In graphical computing, a desktop environment (DE, sometimes desktop manager) offers a graphical user interface (GUI) to the computer. The name is derived from the desktop metaphor used by most of these interfaces, as opposed to the earlier, textual command line interfaces (CLI). A DE typically provides icons, windows, toolbars, folders, wallpapers, and abilities like drag and drop. As a whole, the particularities of design and function of a desktop environment endow it with a distinctive look and feel.
The desktop environments for the popular proprietary operating systems Microsoft Windows and Mac OS X are, in their intended use, relatively unalterable. This imposes a consistent user experience. However, there are alternative themes and third-party software that can completely change both the appearance of common interface elements (such as windows, buttons and icons) and the interface model itself. In Windows, this is accomplished by replacing the default Explorer shell.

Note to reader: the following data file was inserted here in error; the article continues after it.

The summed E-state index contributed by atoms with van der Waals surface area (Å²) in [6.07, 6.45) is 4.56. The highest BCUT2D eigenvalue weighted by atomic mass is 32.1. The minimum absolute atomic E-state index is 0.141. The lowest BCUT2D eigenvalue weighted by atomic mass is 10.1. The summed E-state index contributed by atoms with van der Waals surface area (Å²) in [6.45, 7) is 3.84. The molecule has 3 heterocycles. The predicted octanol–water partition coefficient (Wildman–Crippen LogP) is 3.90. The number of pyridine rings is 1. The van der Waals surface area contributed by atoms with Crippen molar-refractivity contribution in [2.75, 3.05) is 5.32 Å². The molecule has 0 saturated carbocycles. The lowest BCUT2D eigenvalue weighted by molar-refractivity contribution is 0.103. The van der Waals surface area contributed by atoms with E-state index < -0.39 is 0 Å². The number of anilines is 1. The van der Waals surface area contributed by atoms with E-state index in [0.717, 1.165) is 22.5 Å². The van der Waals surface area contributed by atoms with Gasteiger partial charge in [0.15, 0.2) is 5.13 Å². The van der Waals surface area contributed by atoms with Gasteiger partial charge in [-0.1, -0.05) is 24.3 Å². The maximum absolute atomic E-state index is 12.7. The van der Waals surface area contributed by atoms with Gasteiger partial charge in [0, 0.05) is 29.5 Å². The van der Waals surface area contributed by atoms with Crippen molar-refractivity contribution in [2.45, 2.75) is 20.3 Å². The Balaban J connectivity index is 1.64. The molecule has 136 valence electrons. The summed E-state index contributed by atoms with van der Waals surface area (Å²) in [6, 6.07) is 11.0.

On systems running the X Window System (typically Unix-like systems), the desktop environment is much more flexible. In this context, a DE typically consists of a window manager (such as Metacity or KWin), a file manager (such as Konqueror or Nautilus), a set of themes, and programs and libraries for managing the desktop. All of these individual modules can be exchanged and individually configured to achieve a unique combination, but most desktop environments provide a default configuration that requires minimal user input.